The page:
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Der Orthopäde

, Volume 48, Issue 11, pp 917–926 | Cite as

Körperliche Aktivität, Training und Ernährung bei Rheuma

Adjuvante Behandlungsoptionen bei entzündlich-rheumatischen Erkrankungsbildern
  • M. Dreher
  • M. Kosz
  • A. SchwartingEmail author
Leitthema

Zusammenfassung

Hintergrund und Fragestellung

Die gesundheitlich positiven Wirkungsweisen von körperlicher Aktivität, körperlichem Training und einer Anpassung der Ernährung sind für viele Erkrankungsbilder wissenschaftlich weitestgehend belegt. Auch bei entzündlich-rheumatischen Erkrankungen wird von positiven Effekten auf das Krankheitsbild und deren potenziellen Komorbiditäten durch die beiden adjuvanten Behandlungsoptionen ausgegangen. Ihre Wirkungsweisen werden in dieser Übersichtsarbeit näher betrachtet.

Material und Methode

Auf Basis einer Literaturrecherche wurden in diese Arbeit randomisierte kontrollierte Studien (RCT), nicht-RCT-Studien, systematische Übersichtsarbeiten und Empfehlungen von Fachgesellschaften einbezogen.

Ergebnisse

Körperliche Aktivität und Training zeigen eine positive Wirkung auf die Erkrankung und darüber hinaus auf deren Komorbiditäten. Zudem existieren auf Basis der Bewegungs- und Trainingsempfehlungen des American College of Sports Medicine (ACSM) und der American Heart Association (AHA) Ansatzpunkte, die durch die European League Against Rheumatism (EULAR) adaptiert wurden, um Intensität, Dauer und Umfänge zu steuern. Ebenso bieten ernährungsmedizinische Ansätze präventive und rehabilitative Möglichkeiten.

Diskussion

Die Steigerung der körperlichen Aktivität, das regelmäßige körperliche Training sowie die Anpassung der Ernährung sollten ein grundlegender additiver Bestandteil der Therapie bei entzündlich-rheumatischen Erkrankungen sein. In einzelnen Subaspekten ist die Studienlage sehr heterogen und bedarf weiterer Forschung.

Schlüsselwörter

Diät Sport Psoriasis-Arthritis Rheumatoide Arthritis Spondyloarthritis 

Abkürzungen

1 RM

„One repetition maximum“

ACSM

American College of Sports Medicine

AHA

American Heart Association

BMI

Body-Mass-Index

BSG

Blutsenkungsgeschwindigkeit

CRP

C‑reaktives Protein

DAS28

Disease Activity Score 28

DMARD

„Disease-modifying anti-rheumatic drugs“

EULAR

European League Against Rheumatism

IFN‑γ

Interferon-gamma

IL

Interleukin

MET

Metabolisches Äquivalent

Min

Minuten

NSAR

Nichtsteroidale Antirheumatika

PNF

Propriozeptive Neuromuskuläre Fazilitation

RCT

Randomisierte kontrollierte Studie

Sek

Sekunden

sTNFR

„Soluble tumor necrosis factor receptors“

TNF

„Tumor necrosis factor“

WHO

Weltgesundheitsorganisation

Physical activity, exercise and nutrition in rheumatism

Adjuvant treatment options for inflammatory-rheumatic diseases

Abstract

Background and objectives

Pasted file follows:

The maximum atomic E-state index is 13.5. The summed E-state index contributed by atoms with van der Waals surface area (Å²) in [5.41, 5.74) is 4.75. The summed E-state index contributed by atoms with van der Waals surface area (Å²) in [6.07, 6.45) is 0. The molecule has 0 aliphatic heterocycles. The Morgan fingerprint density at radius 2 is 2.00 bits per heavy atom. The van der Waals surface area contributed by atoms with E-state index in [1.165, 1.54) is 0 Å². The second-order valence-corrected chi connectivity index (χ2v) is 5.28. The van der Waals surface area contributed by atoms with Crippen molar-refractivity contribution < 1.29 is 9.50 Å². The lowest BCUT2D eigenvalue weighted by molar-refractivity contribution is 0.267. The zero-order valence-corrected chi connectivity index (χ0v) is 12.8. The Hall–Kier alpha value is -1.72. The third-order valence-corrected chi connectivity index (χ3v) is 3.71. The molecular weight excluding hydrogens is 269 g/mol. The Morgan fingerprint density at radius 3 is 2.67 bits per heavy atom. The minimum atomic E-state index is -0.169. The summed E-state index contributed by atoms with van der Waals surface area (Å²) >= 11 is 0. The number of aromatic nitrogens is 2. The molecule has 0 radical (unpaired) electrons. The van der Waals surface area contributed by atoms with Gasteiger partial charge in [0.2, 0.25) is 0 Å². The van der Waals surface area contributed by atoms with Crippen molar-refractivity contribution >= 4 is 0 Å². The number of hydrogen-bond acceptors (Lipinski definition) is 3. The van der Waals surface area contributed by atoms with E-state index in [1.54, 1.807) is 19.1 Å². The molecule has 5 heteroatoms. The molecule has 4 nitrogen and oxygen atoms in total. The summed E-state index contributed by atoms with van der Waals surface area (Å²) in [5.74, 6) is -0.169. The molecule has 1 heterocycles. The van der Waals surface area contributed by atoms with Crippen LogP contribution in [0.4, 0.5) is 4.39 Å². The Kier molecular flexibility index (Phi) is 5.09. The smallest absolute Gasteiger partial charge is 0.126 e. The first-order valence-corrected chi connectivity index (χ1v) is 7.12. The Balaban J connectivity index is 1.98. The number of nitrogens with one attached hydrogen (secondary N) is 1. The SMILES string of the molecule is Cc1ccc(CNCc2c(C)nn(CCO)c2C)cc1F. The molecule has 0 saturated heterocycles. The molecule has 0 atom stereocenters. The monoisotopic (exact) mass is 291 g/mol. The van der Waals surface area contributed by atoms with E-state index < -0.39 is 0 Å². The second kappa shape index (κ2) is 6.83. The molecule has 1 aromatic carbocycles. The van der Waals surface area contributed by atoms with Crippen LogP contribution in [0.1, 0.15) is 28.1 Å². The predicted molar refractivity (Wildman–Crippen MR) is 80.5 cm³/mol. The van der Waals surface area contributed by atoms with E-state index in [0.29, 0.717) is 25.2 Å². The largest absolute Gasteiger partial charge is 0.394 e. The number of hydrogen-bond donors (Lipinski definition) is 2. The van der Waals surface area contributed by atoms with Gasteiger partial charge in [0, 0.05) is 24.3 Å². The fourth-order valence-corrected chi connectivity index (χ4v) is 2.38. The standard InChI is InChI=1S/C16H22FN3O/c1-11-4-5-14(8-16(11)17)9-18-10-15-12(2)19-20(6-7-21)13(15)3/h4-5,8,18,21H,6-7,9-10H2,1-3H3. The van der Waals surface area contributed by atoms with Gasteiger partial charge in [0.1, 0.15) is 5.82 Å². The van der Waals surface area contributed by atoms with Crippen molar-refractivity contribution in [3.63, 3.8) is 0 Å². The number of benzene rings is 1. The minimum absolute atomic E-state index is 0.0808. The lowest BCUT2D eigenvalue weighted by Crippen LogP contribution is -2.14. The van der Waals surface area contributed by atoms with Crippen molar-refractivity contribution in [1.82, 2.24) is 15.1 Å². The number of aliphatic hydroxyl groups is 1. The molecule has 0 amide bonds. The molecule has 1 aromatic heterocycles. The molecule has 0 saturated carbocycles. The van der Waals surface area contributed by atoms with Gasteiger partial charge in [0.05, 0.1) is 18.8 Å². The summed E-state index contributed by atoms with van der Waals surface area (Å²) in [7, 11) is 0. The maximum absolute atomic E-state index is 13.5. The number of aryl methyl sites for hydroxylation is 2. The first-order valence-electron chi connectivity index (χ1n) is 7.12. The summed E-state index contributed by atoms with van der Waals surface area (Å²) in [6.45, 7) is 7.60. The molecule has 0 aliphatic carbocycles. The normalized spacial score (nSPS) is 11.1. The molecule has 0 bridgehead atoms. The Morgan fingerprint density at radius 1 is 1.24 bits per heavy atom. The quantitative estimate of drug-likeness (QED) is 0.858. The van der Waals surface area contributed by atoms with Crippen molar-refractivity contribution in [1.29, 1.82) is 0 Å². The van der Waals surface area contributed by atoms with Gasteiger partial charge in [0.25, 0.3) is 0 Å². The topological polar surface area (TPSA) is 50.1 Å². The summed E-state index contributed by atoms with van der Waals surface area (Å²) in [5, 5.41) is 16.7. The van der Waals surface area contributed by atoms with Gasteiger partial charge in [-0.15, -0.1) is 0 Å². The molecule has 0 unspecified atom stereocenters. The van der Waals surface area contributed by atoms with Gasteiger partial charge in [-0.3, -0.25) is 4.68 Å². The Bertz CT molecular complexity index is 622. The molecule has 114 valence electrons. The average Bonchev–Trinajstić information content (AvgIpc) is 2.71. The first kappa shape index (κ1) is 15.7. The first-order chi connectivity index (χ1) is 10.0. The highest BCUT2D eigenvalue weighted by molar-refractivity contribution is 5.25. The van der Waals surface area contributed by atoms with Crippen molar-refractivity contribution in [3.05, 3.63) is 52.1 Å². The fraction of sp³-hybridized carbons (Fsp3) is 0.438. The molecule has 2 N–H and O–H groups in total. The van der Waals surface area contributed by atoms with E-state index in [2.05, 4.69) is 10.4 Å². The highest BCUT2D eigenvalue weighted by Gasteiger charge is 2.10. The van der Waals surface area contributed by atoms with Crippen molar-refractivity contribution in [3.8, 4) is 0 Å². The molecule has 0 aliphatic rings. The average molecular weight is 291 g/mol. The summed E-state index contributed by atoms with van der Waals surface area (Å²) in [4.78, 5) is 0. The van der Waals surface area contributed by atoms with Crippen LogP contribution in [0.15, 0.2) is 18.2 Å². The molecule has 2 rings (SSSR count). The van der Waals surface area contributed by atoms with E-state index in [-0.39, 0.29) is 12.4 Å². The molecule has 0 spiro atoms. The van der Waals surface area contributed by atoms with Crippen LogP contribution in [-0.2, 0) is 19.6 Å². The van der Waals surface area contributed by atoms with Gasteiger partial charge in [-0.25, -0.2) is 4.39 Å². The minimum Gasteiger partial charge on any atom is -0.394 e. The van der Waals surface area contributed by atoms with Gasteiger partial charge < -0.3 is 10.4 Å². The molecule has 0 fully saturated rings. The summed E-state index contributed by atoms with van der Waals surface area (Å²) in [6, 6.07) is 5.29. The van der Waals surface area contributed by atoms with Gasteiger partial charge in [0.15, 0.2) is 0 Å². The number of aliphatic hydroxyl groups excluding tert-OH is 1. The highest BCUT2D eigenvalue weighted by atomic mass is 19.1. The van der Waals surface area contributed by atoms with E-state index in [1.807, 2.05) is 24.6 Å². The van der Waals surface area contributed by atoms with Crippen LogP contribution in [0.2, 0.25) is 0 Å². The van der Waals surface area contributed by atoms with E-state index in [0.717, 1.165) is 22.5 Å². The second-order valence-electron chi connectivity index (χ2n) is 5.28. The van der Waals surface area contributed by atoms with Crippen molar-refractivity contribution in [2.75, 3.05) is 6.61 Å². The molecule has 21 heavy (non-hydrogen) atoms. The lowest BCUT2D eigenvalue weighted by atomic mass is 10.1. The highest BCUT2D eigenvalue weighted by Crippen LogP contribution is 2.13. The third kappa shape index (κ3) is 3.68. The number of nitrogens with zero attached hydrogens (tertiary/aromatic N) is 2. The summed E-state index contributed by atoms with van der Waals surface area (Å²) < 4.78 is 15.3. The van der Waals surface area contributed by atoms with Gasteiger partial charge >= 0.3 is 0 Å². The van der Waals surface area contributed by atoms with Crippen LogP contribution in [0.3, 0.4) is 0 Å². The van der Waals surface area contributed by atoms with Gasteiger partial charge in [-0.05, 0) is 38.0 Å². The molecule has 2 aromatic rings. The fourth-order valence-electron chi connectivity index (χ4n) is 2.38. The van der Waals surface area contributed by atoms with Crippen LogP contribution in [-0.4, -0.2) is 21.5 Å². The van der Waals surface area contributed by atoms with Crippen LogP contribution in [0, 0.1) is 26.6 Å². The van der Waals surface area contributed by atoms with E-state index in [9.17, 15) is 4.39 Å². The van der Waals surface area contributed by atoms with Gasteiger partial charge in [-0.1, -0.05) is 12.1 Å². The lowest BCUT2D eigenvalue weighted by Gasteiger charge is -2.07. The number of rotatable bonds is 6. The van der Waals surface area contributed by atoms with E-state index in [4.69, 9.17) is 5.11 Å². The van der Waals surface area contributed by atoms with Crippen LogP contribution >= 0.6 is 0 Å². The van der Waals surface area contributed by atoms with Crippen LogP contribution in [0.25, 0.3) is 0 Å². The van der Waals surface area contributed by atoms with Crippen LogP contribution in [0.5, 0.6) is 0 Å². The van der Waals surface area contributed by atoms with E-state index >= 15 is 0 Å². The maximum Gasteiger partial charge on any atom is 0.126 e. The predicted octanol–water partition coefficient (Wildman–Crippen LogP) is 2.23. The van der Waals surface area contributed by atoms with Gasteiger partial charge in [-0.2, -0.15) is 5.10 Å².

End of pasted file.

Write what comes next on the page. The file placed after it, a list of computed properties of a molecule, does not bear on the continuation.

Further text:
The positive effects of physical activity, physical training and an adaptation of diet on health have been scientifically proven for many diseases. Focusing on inflammatory rheumatic diseases and their potential comorbidities, positive effects are assumed from these two adjuvant treatment opportunities, which are examined in more detail in this review.

Material and methods

Based on a literature search, randomized controlled trials (RCTs), non-RCT studies, reviews and recommendations from professional societies were included.

Results

Physical activity and training show positive effects on the disease itself and also on its comorbidities with existing certainty. In addition, the exercise and training recommendations of the American College of Sports Medicine (ACSM) and the American Heart Association (AHA) provide recommendations, which were adapted by the European League Against Rheumatism (EULAR) to control intensity, duration and training extent. Nutritional medical approaches also provide preventive and rehabilitative beneficial possibilities.

Discussion

The increase of physical activity, regular physical training and the adaptation of diet should be a basic additive component of the treatment of inflammatory rheumatic diseases. In individual sub-aspects, the study situation is very heterogeneous and requires further research.

Keywords

Diet Sports Psoriatic arthritis Rheumatoid Arthritis Spondyloarthritis 

Notes

Einhaltung ethischer Richtlinien

Interessenkonflikt

M. Dreher, M. Kosz und A. Schwarting geben an, dass kein Interessenkonflikt besteht.

Für diesen Beitrag wurden von den Autoren keine Studien an Menschen oder Tieren durchgeführt. Für die aufgeführten Studien gelten die jeweils dort angegebenen ethischen Richtlinien.

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Copyright information

© Springer Medizin Verlag GmbH, ein Teil von Springer Nature 2019

Authors and Affiliations

  1. 1.Schwerpunkt Rheumatologie und klinische ImmunologieUniversitätsmedizin MainzMainzDeutschland
  2. 2.ACURA Rheumazentrum Rheinland-PfalzBad KreuznachDeutschland

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